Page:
WHEN AUTODESK FINALLY UNVEILED AutoCAD’s fateful return back to the Mac in 2011, they chose Architosh to provide the exclusive. From that point on, a day long-wanted by many of Architosh’s professional and student readers, we have endeavored to stay not just abreast of what is the latest and great features coming to the macOS version of the world’s most famous CAD system, but understand more deeply the company’s thinking about AutoCAD for Mac in general. What is often missed in the thinking about the Mac and Windows versions of AutoCAD® is that the audiences are actually quite different.
Yes, it is true many legions of AutoCAD users on PC were asking for a native version for macOS. However, from Autodesk’s view, those users were likely not the only—or even primary—reason for why the company eventually created AutoCAD for Mac again. After talking to Autodesk for years about AutoCAD for Mac, one thing keeps getting clearer year after year. And that is: AutoCAD for Mac tapped into new markets for AutoCAD, things that were just beyond the turn that was not quite visible.
In this interview with Marcus O’Brien, Director of Product Management, Autodesk, we go deeper into the new features in AutoCAD for Mac 2019 but also touch further on what sets the Mac version apart regarding its users, uses and look at bigger trends with AutoCAD.
(Architosh) So can you catch me up on what is going on with AutoCAD for Mac?
(Marcus O’Brien, Autodesk) We have been investing in Mac for a long time and we hope that investment in obvious to our customers in this latest release. The thing we hear from our customers that want AutoCAD on the Mac is they want to have an AutoCAD with a very Mac-centric approach. So we continue to go further and further down that road to provide a truly Mac-centric AutoCAD for our Mac users. For example, we don’t have the Microsoft Ribbon approach across the top like on Windows; we have the tools down the left side how Mac users are accustomed. Very different experiences, all powered by the same AutoCAD core engine.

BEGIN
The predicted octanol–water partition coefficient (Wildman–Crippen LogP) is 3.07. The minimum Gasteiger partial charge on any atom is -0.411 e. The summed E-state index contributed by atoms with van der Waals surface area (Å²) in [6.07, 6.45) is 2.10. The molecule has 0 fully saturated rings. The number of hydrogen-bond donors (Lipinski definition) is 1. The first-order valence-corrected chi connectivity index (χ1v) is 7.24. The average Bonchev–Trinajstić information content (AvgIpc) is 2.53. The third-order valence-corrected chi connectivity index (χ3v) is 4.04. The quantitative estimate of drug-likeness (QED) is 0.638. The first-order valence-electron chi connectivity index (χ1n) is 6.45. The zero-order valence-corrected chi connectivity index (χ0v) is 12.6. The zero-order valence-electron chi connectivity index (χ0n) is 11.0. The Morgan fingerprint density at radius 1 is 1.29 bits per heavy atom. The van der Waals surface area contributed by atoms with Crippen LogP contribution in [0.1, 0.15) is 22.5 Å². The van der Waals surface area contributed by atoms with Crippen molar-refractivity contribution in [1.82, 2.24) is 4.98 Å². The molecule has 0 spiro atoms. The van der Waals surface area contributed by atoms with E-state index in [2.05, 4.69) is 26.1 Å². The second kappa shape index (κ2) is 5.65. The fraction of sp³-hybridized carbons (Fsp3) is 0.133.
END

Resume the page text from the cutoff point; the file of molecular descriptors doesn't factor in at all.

The thing we hear from our customers that want AutoCAD on the Mac is they want to have an AutoCAD with a very Mac-centric approach. So we continue to go further and further down that road to provide a truly Mac-centric AutoCAD for our Mac users.
We beat Apple to the pit with the Dark Theme—which they just introduced in Mojave—and we can continue to evolve UI elements and workflow that are more Mac-like in their approach. As you know, in past recent years we have released AutoCAD (for Windows) typically in Q1 and AutoCAD for Mac in the Fall; which allows us to port as many features as make sense for our Mac product on the platform.
What are some of the things that are new in this release for Mac that already existed in Windows?
One of the things that customers wanted us to work on was the Windows plot functionality and add it to the Mac version. We mapped out exactly how the users use Plot Dialog today, including the heat mapping (mouse tracking) how test research groups navigate the UI. And we took a look at this regarding what features they would like to have and how we do we add this functionality without adding clicks or making it confusing, in other words—how do we continue to make it Mac intuitive? And the result is the new AutoCAD for Mac plot dialog.
Last year on Windows we released DWG Compare and this year due to customer demand, we added this capability to the Mac. Actually, we have even taken it a step further with the Mac audience with some of the UI enhancements. We wanted to give Mac users the ability to optimize their design workflows.
A big part of “iterative” design is that things change all the time. One of the things people ask for is ‘how do we track that change?’ So with DWG Compare on AutoCAD for Mac, our customers can now overlay one DWG over another and have those changes in design highlighted for them. This helps them not only in design, but can also act as a means for change management and cost tracking associated with the changes.
What technology was involved in this Compare DWG?
We went back to the drawing board with this feature. We asked ‘What is the best way to bring this feature to our customers in design?” The result was we built our own engine from the ground up to do a visual comparison between drawings and it’s been a very successful feature on Windows to date. We hope our AutoCAD for Mac customers enjoy using it just as much.
In the field where the work is happening at the contractor-level being able to see what has changed has always been hugely important. I think that is why Bluebeam’s introduction of ‘PDF Compare’ has been so popular. Did that same workflow inspire this feature?